Pluralism, absolutism, gospel music
I was at an academic conference last week presenting some work of mine on gospel music and the function of religious sentiments in artistic works. It’s part of a professional effort I’ve been dabbling with for several years to better understand my personal affection for the evocative harmonies and self-abnegating lyrics of gospel music. I’m particularly curious about how and why gospel music remains so forceful in the lives of people who (like me) are a long way away from the orthodox forms of evangelical belief associated with gospel music. I think I know what the mainline believer would say to this: though you’ve strayed far from God, you can still hear his voice through the music and are maybe trying to convince yourself you’re not as backslidden as you think, or maybe gospel music is as close as you can get to the gospel because if you were to hear the preaching of the word you’d fall under conviction etc.
But without disrespecting people who believe this, it’s simply not the way a lot (though not at all a majority) of gospel music fans interact with and remain connected to the music. For them, gospel music resonates – it has significance and meaning – in ways that other forms of evangelical life simply do not possess. I’ve heard this from countless people – within and beyond the industry. Just the other day I ran into a colleague in the copy room and what one of us was copying led to a conversation about blogging and the discovery that … Lo! Right here down the hall from my office in the ivory tower full of heathens and unbelievers has been a quaker who loves southern gospel music … even sings it occasionally with some family. Try as I may I can’t find any common factor that would explain this phenomenon demographically: old, young; male, female; gay, straight; north, south; black, white; theist, and (in at least two cases I know of) professing atheist.
What accounts for the, uhm, transcultural appeal of southern gospel (hey if DBM gets to use gestalt, I can use transcultural)? I’m just starting to work toward a theory about it, but my thinking right now goes something like this: gospel music isn’t void of theological content, but it is by necessity and design ecumenical. In all but a few rare cases, no exclusive theological meaning is given in a particular song (the Ruppes “Redemption Complete” is a good example of an exception, spelling out the doctrine of predestination in ¾ time, and still being downright listenable all the same). Rather it’s up to the listener to develop personalized responses to and make individual meaning out of the general religious or spiritual ideas suggested by the song. Here’s a clip the paper I presented last week:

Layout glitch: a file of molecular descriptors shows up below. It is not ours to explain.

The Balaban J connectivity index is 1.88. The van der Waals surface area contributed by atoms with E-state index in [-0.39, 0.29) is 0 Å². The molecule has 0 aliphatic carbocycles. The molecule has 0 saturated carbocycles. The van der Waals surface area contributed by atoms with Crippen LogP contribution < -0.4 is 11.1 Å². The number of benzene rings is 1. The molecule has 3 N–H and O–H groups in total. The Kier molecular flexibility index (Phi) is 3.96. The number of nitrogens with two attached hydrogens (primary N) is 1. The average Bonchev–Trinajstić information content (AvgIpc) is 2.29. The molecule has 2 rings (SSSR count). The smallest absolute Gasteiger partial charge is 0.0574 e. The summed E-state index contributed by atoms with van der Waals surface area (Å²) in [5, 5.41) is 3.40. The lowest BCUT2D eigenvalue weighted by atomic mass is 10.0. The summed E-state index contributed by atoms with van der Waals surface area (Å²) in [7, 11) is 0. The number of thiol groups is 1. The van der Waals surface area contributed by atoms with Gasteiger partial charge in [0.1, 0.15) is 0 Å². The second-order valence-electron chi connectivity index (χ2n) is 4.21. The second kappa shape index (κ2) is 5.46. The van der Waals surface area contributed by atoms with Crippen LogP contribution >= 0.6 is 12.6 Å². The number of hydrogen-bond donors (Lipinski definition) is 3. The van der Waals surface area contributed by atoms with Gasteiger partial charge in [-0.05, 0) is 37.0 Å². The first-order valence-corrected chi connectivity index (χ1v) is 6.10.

The way vocalists interpret songs, the spontaneity of the live performance, and perhaps most important, a song’s tune and arrangement – in the case of “I’ll Fly Away” [the example I was working with], the song’s catchy melody and clappable rhythm organized around ascending chord progressions and high, bold whole notes that combine across the expanse of the chorus to suggest the very experience of spiritual flight – all of these elements interact dynamically to form a musical vessel passed back and forth between audience and artist. Into this vessel, listeners can (and, if they are to take anything relevant away from the experience, must) pour individualized draughts of meaning. In the “I’ll Fly Away” example, this might mean responding to the music with personal associations, memories, feelings, and beliefs that the song’s general description of a heavenly journey elicits. Shaded with personalized psychospiritual responses, southern gospel becomes the music of the individual and the collective body, simultaneously.
This is a mildly fancy schmancy way (yes, I get paid by the word) of saying that while officially we all more or less assume, pretend, or believe (depending on who “we” are) that the performers intend for the lyrics to be understood as meaning exactly what the preacher says on Sunday, we also as a practical matter construct individual interpretations for ourselves – or perhaps worry little about literal interpretations or meanings and experience the music for its harmonic and emotional resonances. And we do both of things – agree not to disrupt the common assumption that everyone agrees about the meaning even when we don’t, AND make our own meanings – at the same time. In other words, southern gospel allows for a shaky but workable religious pluralism to emerge just beneath its absolutist surface.
I don’t know. That’s awfully complicated for 10:55 at night. Maybe we should stick with radio comp discs and the blight of the turgid ballad. But in case anyone needs help getting to sleep or wants a little poor man’s musicological philosophy, here you go.Email this Post